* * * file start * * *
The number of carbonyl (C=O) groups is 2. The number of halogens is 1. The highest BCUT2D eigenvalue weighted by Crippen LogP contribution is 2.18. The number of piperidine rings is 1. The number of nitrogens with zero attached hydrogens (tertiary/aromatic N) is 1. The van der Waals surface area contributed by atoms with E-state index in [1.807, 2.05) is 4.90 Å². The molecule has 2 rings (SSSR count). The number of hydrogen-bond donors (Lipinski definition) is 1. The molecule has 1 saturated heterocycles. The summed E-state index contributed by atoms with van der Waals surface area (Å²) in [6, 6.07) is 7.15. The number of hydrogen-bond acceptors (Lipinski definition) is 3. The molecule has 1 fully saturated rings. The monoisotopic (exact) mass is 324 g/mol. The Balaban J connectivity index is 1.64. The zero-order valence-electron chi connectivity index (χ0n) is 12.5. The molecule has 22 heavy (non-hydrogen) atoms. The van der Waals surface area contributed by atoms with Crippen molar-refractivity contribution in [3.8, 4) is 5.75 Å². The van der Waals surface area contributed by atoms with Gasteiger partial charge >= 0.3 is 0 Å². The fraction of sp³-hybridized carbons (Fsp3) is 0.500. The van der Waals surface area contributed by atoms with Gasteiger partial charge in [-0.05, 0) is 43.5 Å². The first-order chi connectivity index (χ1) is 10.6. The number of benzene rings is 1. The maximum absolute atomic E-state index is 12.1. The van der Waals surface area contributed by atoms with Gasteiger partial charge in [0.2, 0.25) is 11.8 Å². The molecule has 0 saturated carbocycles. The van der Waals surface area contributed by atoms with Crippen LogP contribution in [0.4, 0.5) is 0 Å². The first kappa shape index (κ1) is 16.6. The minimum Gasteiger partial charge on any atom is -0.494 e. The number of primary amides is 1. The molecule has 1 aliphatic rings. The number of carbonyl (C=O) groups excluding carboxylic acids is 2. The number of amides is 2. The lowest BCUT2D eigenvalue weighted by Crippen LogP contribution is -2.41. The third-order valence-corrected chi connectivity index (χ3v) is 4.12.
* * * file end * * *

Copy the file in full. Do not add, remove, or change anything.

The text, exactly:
The number of carbonyl (C=O) groups is 2. The number of halogens is 1. The highest BCUT2D eigenvalue weighted by Crippen LogP contribution is 2.18. The number of piperidine rings is 1. The number of nitrogens with zero attached hydrogens (tertiary/aromatic N) is 1. The van der Waals surface area contributed by atoms with E-state index in [1.807, 2.05) is 4.90 Å². The molecule has 2 rings (SSSR count). The number of hydrogen-bond donors (Lipinski definition) is 1. The molecule has 1 saturated heterocycles. The summed E-state index contributed by atoms with van der Waals surface area (Å²) in [6, 6.07) is 7.15. The number of hydrogen-bond acceptors (Lipinski definition) is 3. The molecule has 1 fully saturated rings. The monoisotopic (exact) mass is 324 g/mol. The Balaban J connectivity index is 1.64. The zero-order valence-electron chi connectivity index (χ0n) is 12.5. The molecule has 22 heavy (non-hydrogen) atoms. The van der Waals surface area contributed by atoms with Crippen molar-refractivity contribution in [3.8, 4) is 5.75 Å². The van der Waals surface area contributed by atoms with Gasteiger partial charge >= 0.3 is 0 Å². The fraction of sp³-hybridized carbons (Fsp3) is 0.500. The van der Waals surface area contributed by atoms with Gasteiger partial charge in [-0.05, 0) is 43.5 Å². The first-order chi connectivity index (χ1) is 10.6. The number of benzene rings is 1. The maximum absolute atomic E-state index is 12.1. The van der Waals surface area contributed by atoms with Gasteiger partial charge in [0.2, 0.25) is 11.8 Å². The molecule has 0 saturated carbocycles. The van der Waals surface area contributed by atoms with Crippen LogP contribution in [0.4, 0.5) is 0 Å². The first kappa shape index (κ1) is 16.6. The minimum Gasteiger partial charge on any atom is -0.494 e. The number of primary amides is 1. The molecule has 1 aliphatic rings. The number of carbonyl (C=O) groups excluding carboxylic acids is 2. The number of amides is 2. The lowest BCUT2D eigenvalue weighted by Crippen LogP contribution is -2.41. The third-order valence-corrected chi connectivity index (χ3v) is 4.12.